The World Wide Web Consortium (W3C) took a step down the middle of the road Monday, releasing two first drafts of its proposed standards for implementing "Do Not Track" that attempt to balance protecting users identity and providing a personalized Web experience.
The draft standards -- the Tracking Preference Expression, which defines mechanisms for users to express cookie tracking preferences and for sites to indicate whether they honor these preferences, and the Tracking Compliance and Scope Specification, which defines the meaning of a "Do Not Track" preference and sets out practices for websites to comply with it -- recognize the divide, even among individual users, over how to present a dynamic, personalized Web experience yet limit the amount of data collected, stored and shared about users, according to a W3C statement.
"We know there are many types of users. Some eagerly welcome the benefits of personalized Web services, while others value their privacy above all else," said Aleecia M. McDonald, a privacy researcher for the Mozilla Foundation, and co-chair of the Tracking Protection working group developing the standard, in a statement. "Do Not Track puts users in control, so they can choose the tradeoffs that are right for them."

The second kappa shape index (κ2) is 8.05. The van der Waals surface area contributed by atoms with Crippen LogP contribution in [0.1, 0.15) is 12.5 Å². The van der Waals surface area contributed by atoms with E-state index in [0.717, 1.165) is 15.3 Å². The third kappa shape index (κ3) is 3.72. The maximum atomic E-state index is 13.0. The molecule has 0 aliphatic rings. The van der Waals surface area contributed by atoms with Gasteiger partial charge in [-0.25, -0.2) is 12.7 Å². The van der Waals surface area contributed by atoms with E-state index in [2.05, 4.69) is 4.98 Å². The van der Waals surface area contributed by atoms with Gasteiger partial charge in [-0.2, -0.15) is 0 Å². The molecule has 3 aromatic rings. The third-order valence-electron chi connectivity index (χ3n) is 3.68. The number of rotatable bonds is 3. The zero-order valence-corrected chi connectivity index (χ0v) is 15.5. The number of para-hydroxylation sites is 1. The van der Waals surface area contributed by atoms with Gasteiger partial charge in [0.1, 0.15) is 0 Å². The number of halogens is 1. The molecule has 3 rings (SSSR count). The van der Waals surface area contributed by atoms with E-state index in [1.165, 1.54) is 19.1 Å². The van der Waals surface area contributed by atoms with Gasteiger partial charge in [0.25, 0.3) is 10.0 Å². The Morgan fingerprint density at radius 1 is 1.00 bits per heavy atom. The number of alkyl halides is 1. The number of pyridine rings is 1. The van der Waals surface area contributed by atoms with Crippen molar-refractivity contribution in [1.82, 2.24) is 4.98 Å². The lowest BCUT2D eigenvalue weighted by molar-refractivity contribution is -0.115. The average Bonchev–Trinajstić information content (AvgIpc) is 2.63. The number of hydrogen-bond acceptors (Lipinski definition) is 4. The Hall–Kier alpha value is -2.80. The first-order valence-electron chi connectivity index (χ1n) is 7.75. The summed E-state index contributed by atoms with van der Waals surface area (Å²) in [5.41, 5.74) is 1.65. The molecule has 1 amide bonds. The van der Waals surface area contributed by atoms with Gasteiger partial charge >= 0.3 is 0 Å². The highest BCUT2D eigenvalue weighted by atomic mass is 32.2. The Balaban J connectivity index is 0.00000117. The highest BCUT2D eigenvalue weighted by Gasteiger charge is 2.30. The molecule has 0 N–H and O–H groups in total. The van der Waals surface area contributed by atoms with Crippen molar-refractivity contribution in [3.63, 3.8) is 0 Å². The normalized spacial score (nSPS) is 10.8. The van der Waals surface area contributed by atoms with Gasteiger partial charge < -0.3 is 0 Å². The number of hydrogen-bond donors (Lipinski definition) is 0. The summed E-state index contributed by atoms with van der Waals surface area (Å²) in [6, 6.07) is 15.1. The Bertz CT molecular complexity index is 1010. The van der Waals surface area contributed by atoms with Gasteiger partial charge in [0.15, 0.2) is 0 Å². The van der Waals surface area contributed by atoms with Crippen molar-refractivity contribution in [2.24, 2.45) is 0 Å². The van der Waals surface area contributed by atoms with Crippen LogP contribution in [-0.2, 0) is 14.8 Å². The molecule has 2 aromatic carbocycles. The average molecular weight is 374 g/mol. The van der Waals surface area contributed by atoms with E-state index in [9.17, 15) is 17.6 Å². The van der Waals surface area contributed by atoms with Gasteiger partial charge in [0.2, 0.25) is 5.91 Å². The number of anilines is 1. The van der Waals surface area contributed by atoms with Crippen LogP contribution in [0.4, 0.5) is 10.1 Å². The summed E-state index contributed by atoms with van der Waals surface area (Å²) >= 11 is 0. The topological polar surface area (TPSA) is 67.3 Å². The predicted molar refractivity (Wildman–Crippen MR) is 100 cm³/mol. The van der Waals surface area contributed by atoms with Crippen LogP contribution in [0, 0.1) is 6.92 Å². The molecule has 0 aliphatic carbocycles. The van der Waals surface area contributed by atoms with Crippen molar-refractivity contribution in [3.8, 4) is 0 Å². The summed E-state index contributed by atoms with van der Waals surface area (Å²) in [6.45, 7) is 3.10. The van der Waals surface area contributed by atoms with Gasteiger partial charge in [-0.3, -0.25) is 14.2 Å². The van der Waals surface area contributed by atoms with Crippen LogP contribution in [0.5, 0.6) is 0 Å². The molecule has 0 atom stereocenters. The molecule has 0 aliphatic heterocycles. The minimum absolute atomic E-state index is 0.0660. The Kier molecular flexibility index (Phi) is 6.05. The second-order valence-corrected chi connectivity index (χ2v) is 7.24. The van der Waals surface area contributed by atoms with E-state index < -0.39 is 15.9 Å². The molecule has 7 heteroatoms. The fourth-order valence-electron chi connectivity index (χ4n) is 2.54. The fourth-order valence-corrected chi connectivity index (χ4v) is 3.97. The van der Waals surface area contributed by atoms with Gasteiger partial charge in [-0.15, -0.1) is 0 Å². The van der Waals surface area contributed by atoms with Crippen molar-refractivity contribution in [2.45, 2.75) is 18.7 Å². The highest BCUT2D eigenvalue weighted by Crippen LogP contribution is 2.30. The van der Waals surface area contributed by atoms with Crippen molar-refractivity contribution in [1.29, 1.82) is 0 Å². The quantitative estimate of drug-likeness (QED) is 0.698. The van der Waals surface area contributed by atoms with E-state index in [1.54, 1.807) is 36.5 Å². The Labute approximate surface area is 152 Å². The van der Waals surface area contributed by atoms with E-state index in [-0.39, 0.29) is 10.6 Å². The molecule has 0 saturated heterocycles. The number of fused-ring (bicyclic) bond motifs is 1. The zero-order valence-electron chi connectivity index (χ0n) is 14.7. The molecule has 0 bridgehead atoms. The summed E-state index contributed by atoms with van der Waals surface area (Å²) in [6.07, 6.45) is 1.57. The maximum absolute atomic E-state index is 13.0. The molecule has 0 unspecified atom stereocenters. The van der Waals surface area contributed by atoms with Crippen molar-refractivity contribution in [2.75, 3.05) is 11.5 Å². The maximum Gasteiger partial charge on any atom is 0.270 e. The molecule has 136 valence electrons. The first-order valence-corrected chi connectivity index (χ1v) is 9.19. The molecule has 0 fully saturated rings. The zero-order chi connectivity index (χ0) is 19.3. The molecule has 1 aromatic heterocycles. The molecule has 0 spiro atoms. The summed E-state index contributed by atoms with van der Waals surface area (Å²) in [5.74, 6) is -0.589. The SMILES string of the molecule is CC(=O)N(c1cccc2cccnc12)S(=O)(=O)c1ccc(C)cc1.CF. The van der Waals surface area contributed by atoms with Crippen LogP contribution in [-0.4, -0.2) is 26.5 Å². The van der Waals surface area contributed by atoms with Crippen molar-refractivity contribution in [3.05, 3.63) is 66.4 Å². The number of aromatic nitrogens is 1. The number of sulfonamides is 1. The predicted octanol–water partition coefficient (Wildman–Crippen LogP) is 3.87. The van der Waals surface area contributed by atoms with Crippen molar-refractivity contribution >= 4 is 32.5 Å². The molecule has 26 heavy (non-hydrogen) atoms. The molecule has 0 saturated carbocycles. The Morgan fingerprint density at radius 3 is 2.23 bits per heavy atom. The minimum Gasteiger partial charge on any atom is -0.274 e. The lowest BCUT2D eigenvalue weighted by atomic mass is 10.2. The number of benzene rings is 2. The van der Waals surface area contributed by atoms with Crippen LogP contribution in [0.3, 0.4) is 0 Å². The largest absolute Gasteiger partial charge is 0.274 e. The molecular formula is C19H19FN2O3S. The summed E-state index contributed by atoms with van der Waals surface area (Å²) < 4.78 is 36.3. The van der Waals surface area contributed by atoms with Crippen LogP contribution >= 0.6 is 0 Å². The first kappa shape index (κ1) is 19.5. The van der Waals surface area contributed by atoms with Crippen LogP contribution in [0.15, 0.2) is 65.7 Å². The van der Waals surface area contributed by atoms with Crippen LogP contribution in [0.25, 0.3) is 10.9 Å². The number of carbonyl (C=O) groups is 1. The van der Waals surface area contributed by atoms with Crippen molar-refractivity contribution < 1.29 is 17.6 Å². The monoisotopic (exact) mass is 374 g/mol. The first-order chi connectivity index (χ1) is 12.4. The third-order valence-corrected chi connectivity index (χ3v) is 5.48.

... these proposed standards are not just about the consumer experience; to be successful, the W3C effort will require the support and participation of businesses who seek to take full advantage of online media and the insights offered by what’s become known as “big data.”
This open standards process – and complementary industry initiatives such as the Digital Advertising Alliance – can help businesses continue to realize, in a sustainable and trusted way, the benefits that Web-related technologies offer commerce and marketing.
The drafts are the product of the Tracking Protection Working Group, made up of representatives from 15 W3C member organizations, including Adobe Systems, Apple, Deutsche Telekom, Facebook, Google, IBM, Mozilla Foundation, Microsoft, Stanford University, The Nielsen Company and Yahoo!. The Electronic Frontier Foundation and U.S. Federal Trade Commission (FTC) are also participating in the effort, W3C said.
The W3C is asking users to review and offer feedback. Once approved, the organization has no enforcement power over online behavioral advertising, according to an InformationWeek article:
Rather, enforcement would likely involve advertising industry assocations, who could require their members to comply with Do Not Track. In addition, any U.S. advertiser that said it complied would be held to account by the FTC, as well as by privacy monitoring organizations, such as TRUSTe -- also part of the Tracking Protection working group -- and the Better Business Bureau.
The standards are expected to be implemented by browser makers in mid-2012 with websites following soon, the BBC reported.
(Image by Global X via Flickr, CC2.0)